Wednesday, August 01, 2012
The Titanic is sinking and there are no lifeboats.
On April 15, 1912, RMS Titanic, the largest ocean liner ever built, struck an iceberg and sank in frigid Atlantic waters, killing 68% of the passengers and crew aboard. The shock of this failure of technology put a lasting pall on an era of untrammeled human industrial growth and development.
Today, we face a similar nick point in human history. This time the ship is the Earth and its inevitable sinking puts the lives of billions of its passengers and crew at risk. Our Earth ship has hit the iceberg of ultimate limits to human growth and consumption of the Earth’s finite resources.
The impact of Homo sapiens on this planet is a function of two main variables, Population growth and consumption of natural resources. Human impact on the Earth is a function of the per capita rate of resource consumption multiplied by the total human population. At present, both numbers are increasing geometrically.
Human population, at this moment, is 7,086,000,000 and increasing at the rate of 78,840,000 per year, slightly more than an average of 1% per year. Some countries have a population growth rate more than twice the global average.
Consumption of Natural Resources
According to the United Nations Environment Programme, human beings devour an estimated 45 billion tons of minerals, ores, fossil fuels and biomass per year, an average of 6.5 tons per person per year. Highly industrialized countries such as the United States, Japan and more recently, China, consume resources at up to 40 tons per capita. Increases in consumption also produce rapid increases in pollution in the form of waste products introduced into the biosphere, many of which are new to the evolution of life on this planet.
The rapid increase in human population and consumption results in an expanding rate of natural habitat loss, as more and more habitat is converted to human infrastructure for cities, transportation and agriculture. Modern corporate agriculture results in topsoil loss at the rate of up to forty times faster than topsoil formation. What little soil is left is depauperate of natural soil organisms and minerals necessary for healthy plant growth and for the health of herbivores and their prey species.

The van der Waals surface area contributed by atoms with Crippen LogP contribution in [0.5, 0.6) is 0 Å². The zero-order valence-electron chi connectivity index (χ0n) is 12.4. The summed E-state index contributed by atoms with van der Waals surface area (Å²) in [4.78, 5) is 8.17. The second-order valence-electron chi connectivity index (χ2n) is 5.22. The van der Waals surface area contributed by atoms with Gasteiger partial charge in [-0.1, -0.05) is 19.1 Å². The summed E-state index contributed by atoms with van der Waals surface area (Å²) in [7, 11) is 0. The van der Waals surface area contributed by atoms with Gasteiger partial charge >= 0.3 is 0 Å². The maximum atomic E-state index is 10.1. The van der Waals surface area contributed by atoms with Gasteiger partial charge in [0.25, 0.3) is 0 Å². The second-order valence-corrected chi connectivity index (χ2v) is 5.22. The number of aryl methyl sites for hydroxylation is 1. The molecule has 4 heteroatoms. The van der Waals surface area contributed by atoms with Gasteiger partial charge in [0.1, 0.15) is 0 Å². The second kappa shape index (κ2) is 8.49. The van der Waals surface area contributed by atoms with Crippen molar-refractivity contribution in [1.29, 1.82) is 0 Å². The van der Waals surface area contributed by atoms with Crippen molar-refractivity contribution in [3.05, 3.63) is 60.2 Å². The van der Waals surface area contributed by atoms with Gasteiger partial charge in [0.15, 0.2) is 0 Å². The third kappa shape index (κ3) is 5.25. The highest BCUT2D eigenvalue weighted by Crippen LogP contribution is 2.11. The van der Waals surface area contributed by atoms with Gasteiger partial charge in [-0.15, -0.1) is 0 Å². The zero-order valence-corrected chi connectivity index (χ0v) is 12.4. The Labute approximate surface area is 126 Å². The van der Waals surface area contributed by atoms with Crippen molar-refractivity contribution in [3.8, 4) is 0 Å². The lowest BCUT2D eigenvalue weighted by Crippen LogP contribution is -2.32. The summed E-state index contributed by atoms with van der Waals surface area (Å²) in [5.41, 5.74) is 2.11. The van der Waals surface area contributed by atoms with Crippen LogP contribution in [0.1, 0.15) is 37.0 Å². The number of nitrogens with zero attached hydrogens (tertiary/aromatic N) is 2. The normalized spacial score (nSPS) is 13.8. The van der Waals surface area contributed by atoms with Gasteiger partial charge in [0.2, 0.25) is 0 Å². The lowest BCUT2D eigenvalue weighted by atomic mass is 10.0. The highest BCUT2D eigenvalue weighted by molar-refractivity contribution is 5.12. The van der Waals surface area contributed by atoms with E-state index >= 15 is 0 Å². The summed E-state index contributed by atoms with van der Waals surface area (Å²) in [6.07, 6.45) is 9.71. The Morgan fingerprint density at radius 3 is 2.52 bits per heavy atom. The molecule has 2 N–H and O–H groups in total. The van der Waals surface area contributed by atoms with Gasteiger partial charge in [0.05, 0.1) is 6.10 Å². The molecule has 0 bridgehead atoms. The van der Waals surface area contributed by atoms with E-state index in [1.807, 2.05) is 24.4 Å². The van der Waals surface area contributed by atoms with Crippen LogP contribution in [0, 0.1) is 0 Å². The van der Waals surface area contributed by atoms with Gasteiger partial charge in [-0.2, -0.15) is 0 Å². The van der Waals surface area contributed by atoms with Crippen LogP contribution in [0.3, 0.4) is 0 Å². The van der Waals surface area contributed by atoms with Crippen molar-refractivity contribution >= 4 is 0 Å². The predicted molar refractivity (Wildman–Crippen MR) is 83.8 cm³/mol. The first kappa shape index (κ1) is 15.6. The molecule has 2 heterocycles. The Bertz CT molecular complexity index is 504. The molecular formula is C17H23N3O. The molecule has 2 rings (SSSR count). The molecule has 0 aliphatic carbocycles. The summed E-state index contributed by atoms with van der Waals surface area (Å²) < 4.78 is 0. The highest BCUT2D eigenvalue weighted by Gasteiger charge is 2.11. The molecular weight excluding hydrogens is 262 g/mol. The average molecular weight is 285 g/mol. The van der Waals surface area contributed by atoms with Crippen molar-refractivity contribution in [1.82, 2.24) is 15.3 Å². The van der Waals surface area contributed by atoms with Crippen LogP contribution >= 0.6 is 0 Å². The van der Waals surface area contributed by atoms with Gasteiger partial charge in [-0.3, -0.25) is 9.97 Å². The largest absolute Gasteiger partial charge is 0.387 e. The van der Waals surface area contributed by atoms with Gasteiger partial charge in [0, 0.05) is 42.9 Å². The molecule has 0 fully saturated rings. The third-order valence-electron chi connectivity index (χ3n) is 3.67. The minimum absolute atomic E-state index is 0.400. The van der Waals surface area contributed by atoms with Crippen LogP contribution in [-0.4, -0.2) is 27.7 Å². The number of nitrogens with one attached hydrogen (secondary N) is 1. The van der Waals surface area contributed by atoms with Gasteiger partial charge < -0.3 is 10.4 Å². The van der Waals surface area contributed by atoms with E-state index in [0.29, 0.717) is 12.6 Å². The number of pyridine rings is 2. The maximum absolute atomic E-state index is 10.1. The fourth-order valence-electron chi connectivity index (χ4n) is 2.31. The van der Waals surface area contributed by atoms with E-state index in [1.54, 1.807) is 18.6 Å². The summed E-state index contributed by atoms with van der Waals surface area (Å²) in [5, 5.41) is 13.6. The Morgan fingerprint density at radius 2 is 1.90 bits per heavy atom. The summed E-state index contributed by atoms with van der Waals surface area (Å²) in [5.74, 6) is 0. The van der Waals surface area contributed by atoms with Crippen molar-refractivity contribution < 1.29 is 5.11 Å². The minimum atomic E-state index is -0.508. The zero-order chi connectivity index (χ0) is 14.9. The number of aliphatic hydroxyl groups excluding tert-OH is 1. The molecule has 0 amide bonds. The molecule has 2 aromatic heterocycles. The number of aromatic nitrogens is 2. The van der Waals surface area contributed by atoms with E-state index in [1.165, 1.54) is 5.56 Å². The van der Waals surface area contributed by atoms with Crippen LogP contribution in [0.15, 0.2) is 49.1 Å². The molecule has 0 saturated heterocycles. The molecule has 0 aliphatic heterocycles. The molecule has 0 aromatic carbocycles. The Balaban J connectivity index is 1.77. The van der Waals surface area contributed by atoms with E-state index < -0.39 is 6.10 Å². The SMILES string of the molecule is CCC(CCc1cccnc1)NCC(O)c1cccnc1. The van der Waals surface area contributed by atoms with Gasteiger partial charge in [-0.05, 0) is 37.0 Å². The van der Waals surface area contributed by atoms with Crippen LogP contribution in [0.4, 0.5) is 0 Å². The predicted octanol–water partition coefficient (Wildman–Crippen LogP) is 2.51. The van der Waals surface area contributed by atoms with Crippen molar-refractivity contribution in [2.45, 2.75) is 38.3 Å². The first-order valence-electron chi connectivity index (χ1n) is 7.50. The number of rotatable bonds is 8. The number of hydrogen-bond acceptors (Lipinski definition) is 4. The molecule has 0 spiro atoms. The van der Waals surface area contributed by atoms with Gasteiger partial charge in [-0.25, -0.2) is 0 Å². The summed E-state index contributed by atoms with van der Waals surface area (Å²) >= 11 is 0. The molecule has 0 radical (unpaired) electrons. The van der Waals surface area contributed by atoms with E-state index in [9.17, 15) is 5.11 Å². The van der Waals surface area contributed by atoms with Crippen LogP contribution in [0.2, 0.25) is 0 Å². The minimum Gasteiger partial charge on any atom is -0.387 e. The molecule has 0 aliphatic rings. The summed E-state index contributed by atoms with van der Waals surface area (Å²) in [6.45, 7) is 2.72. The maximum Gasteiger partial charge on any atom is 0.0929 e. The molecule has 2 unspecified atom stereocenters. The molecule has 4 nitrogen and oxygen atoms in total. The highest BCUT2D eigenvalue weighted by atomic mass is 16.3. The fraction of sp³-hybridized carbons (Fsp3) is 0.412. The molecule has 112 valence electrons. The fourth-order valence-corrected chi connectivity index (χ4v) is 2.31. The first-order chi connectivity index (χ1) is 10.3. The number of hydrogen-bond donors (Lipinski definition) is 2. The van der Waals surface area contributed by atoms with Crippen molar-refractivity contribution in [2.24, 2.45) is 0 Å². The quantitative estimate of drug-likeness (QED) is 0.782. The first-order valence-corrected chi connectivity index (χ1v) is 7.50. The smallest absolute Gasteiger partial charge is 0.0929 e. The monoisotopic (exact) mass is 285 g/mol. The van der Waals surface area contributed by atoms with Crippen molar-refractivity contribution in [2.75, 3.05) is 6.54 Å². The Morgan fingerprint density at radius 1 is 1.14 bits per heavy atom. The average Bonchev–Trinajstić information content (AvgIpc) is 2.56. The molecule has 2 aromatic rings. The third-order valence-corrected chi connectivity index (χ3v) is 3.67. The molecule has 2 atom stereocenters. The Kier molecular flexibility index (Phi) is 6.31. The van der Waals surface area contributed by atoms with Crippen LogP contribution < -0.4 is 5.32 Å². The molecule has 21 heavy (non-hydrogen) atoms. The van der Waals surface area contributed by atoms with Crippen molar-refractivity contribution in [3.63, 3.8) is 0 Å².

As a result of the above, the rate of species extinctions has increased from 100 to 1,000 times the normal background extinction rate. E.O. Wilson estimates that, at present rates, within 100 years as much as half of all species on Earth will have gone extinct.
The combination of habitat loss and species extinction is drastically reducing overall biodiversity on the Earth. In some ecosystems biodiversity is reduced to such an extent as to threaten ecosystem collapse. The complex web of life is much more than the sum of its component species. Disruption of a single species can have cascading affects on all other species.
Whether or not caused by human action, climate variation is natural, real and happening all the time. Human actions introduce new variables into the complex patterns of climate change, adding new feedback systems with both positive and negatives influences. In a world wounded by pollution, habitat loss, species extinctions and biodiversity loss, climate change adds more stresses to already overburdened ecosystems.
Finally, and perhaps, most importantly, fossil fuels are finite resources that are rapidly approaching the end of their economic utility in human societies, known as Peak Oil. Reduction in fossil fuel use will ultimately reduce emissions and resource depletion fueled by fossil energy sources. However, human civilization is based on fossil fuel energy sources, which cannot be entirely replaced by renewable energy sources. As Peak Oil becomes more evident, human economic system will be faced with extreme changes in conduct and outcome.
What can be done to "solve" these approaching crises?
There is only one set of actions that can have any meaningful and timely influence on the inevitable collapse posed by the natural challenges outlined above. 1) Significantly reduce human population, and 2) significantly reduce per capita consumption.
It's a simple zero sum game. The total impact of human growth and development is a function of total human population multiplied by per capita consumption. The only way to reduce that impact to less than what it is today (to compensate for ecosystem effects already in the "pipeline" that will continue after we stop producing them) is to reduce population and consumption to the point where humans consume less resources than are replenished naturally and produce less waste than can be dispersed and recycled naturally.
Reduction of human growth (economic as well as physical) will reduce the driving force creating so much environmental destruction. Reduction in human consumption will relieve the pressure on all aspects of the biosphere, including the human world.
We must come to the realization that the ship of human civilization is sinking and decide the only recourse is to build life rafts and abandon ship. Otherwise more that 68% of the passengers and crew will be lost.
In a following post, I will analyze the ways we profligate humans may go about achieving the goals of decreasing population and consumption... or not.